Thursday, April 10, 2014
- A global economic upturn is expected by year’s end and a return to trend growth by 2015, including in Europe.
- More relaxed fiscal policies are supporting recovery in Europe (A bank resolution will relieve Europe’s national governments of sole responsibility to rescue or unwind troubled institutions, allowing for continued fiscal relaxation).
- Severe joblessness has depressed European wages, creating an environment conducive to deflation and allowing for continued monetary tailwinds.
- Depreciating currencies and stimulus programs should lift emerging economies, which will benefit Europe’s export growth.
Odds are improving for a broader global economic upturn by year’s end and a return to trend growth by 2015. The recovery is firming across Europe, with the exception of Greece, where further debt restructuring appears likely. The automobile industry, the largest pan-European employer, is expanding and hiring. Slumping emerging markets hit bottom late last year and forward-looking indicators as well as policy measures promise better performance ahead.
Europe turns around
The Eurozone expanded 0.275% in the fourth quarter of 2013, or 1.1% annualized, in large part due to solid growth in the formerly struggling economies of Germany, Netherlands, France and Spain. The currency union has expanded for three consecutive quarters, after declining from the fourth quarter of 2011 to the first quarter of 2013. (The 28-member European Union expanded 0.425% in the fourth quarter of 2013, or 1.7% annualized, in the fourth quarter.)
More relaxed fiscal policies in Europe are supporting recovery. Yet the region will be vulnerable to external shocks as long as growth is mainly driven by exports, with a lesser contribution from domestic demand. Domestic consumption will not pick up unless the unemployment rate falls below levels that have prevailed over the past year: 12% in the EU as a whole, and 27.5% in Greece, 25.8% in Spain, and 15.3% in Portugal. Severe joblessness has kept wages depressed across the Eurozone, creating an environment conducive to deflation.
EU banking union moves forward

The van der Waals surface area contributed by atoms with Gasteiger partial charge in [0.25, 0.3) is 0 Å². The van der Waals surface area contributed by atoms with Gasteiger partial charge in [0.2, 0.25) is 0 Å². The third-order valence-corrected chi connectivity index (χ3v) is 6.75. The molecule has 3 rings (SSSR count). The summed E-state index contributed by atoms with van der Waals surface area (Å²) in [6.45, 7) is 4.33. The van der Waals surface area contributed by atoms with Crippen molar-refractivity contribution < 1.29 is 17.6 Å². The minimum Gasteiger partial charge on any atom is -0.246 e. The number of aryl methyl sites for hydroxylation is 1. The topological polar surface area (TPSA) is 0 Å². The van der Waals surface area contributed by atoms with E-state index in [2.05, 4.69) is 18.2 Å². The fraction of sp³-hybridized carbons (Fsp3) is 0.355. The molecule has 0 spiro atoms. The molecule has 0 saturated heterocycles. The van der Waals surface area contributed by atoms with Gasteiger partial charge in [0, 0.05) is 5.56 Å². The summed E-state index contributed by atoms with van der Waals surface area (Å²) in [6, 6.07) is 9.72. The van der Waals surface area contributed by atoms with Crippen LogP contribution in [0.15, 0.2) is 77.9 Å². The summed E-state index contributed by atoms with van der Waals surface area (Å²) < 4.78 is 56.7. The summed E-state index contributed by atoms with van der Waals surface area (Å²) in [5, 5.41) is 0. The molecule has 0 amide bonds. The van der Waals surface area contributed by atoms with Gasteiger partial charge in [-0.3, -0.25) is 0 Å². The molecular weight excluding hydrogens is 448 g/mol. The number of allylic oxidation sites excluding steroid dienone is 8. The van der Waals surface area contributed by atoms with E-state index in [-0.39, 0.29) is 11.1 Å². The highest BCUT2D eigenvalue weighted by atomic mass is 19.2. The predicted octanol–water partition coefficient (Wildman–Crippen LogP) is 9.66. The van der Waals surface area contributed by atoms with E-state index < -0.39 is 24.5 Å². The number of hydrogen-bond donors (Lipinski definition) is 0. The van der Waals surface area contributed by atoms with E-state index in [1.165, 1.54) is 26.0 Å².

The European Parliament and the region’s governments agreed in March on a crucial requirement for a banking union: a single mechanism to resolve troubled large banks. If implemented, the plan would free national governments from having the sole responsibility to rescue or unwind insolvent domestic banks.
The mechanism will involve the European Central Bank—the Continent’s top banking supervisor as of next year—and a newly created resolution board composed of officials from a range of European institutions. When the ECB declares a bank in distress, the resolution board will assess whether the institution poses a threat to the financial system and determine if a private sector solution exists. If the bank is considered a systemic threat and no private sector solution is found, the board can wind it down using a resolution fund, financed by contributions from banks in all European Union member countries.
The board will act quickly, likely over weekends to preclude bank runs and reassure markets. Government finance ministers will retain the power to review the board’s decisions, subject to certain conditions. The agreement will go before the European Parliament for approval this month.
The proposed resolution for European banks shifts the cost of backstopping the financial system from governments to banks. Taxpayers will no longer be required to bail out troubled financial institutions to prevent a major financial and economic crisis.
(Yet disappointingly, the agreement does not provide a common safety net for Eurozone bank depositors. Deposit insurance will remain a national responsibility, encouraging large depositors in weak economies to move their funds to stronger jurisdictions at the first sign of a crisis. This, in turn, will exacerbate cyclical downturns by lessening the amount banks can lend at critical moments.)
Upbeat signals from emerging markets
After a weak 2013, growth rates stabilized in emerging markets more recently. Currencies have stopped falling and exports have revived. External balances have improved, foreign capital has returned, and equity prices have risen. All supporting export potential for European corporations.
Bottom Line: The global economy is expected to gain traction through the rest of 2014. The Eurozone’s recovery, while still weak, is slowly gaining strength. However, while any growth is good, moderation from weak growth to stagnant domestic demand would make the upturn vulnerable to external shocks. Central and Eastern European countries are riding the tail of the Eurozone’s business cycle. The U.S. and Canada are shaking off the effects of a harsh winter, and their economies are gathering pace and allowing for greater exports from Europe. Inflation pressures in emerging markets are subsiding, opening the way for expansionary policy initiatives in weaker economies, also allowing for European growth tailwinds.